Three Ways Japan Can Put a National Disaster to Good Use

The first comprehensive report on Japan (JGDTTOT)’s Fukushima nuclear crisis is 507 pages of the most sobering reading of the year.

The verdict by a government-appointed panel: Disarray among regulators, dismal safety preparations, operational blunders, amateurish communication breakdowns and institutional inertia led to the worst radiation leak since Chernobyl in 1986.

The findings, although damning, offer Japan the kind of opening that doesn’t come along very often short of war or the sort of natural disaster that struck last March. The report itself is an encouraging sign that the nation is willing to examine its failings and, we hope, take action. The year ahead is a fresh opportunity both to rebuild Japan’s northeastern Tohoku region and break with the sclerotic strategies of the past. Here are three ways to jump-start a process vital to the country’s future (JGDPAGDP).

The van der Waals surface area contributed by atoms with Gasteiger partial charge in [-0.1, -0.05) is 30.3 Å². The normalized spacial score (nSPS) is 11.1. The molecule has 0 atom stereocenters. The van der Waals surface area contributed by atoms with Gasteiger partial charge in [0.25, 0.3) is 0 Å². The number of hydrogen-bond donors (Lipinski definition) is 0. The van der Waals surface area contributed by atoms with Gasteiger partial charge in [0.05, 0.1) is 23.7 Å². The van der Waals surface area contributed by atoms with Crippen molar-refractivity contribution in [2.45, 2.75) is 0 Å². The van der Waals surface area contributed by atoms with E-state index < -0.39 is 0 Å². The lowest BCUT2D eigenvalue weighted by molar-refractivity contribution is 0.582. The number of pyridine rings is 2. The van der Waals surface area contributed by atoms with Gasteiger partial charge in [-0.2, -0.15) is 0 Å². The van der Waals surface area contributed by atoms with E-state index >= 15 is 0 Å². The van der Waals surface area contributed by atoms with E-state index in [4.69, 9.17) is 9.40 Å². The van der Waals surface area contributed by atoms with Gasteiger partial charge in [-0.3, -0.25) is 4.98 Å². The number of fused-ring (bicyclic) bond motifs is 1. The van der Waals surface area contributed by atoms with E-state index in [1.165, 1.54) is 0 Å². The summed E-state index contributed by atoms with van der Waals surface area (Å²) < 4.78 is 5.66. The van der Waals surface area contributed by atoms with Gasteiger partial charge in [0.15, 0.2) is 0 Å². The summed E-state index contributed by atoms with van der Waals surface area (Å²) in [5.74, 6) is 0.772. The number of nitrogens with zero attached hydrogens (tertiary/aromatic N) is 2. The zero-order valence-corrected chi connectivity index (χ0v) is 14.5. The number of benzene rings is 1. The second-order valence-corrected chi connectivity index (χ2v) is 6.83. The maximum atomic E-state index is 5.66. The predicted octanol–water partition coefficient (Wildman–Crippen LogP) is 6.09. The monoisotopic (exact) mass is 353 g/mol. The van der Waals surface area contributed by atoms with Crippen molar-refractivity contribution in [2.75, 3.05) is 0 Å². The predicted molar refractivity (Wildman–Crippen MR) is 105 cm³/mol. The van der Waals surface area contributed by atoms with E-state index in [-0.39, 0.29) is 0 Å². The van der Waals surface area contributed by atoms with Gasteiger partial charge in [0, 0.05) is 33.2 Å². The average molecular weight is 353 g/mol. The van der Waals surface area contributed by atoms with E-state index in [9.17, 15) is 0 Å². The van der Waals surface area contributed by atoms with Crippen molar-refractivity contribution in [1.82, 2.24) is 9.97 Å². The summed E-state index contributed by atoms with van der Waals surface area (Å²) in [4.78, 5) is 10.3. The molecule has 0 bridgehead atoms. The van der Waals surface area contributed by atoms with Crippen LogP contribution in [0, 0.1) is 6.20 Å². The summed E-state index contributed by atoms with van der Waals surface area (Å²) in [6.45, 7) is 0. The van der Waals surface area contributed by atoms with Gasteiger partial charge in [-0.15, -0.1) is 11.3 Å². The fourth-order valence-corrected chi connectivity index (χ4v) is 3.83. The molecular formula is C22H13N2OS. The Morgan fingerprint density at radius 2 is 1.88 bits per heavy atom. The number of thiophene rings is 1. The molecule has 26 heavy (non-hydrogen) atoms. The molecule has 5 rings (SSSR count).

— First, be straightforward. Japan (NKY) must be forthright with its people in a manner that borders on cultural anathema. The government should tell the more than 100,000 displaced people that they may never be able to return home to the northeast as radiation continues to taint food and water.

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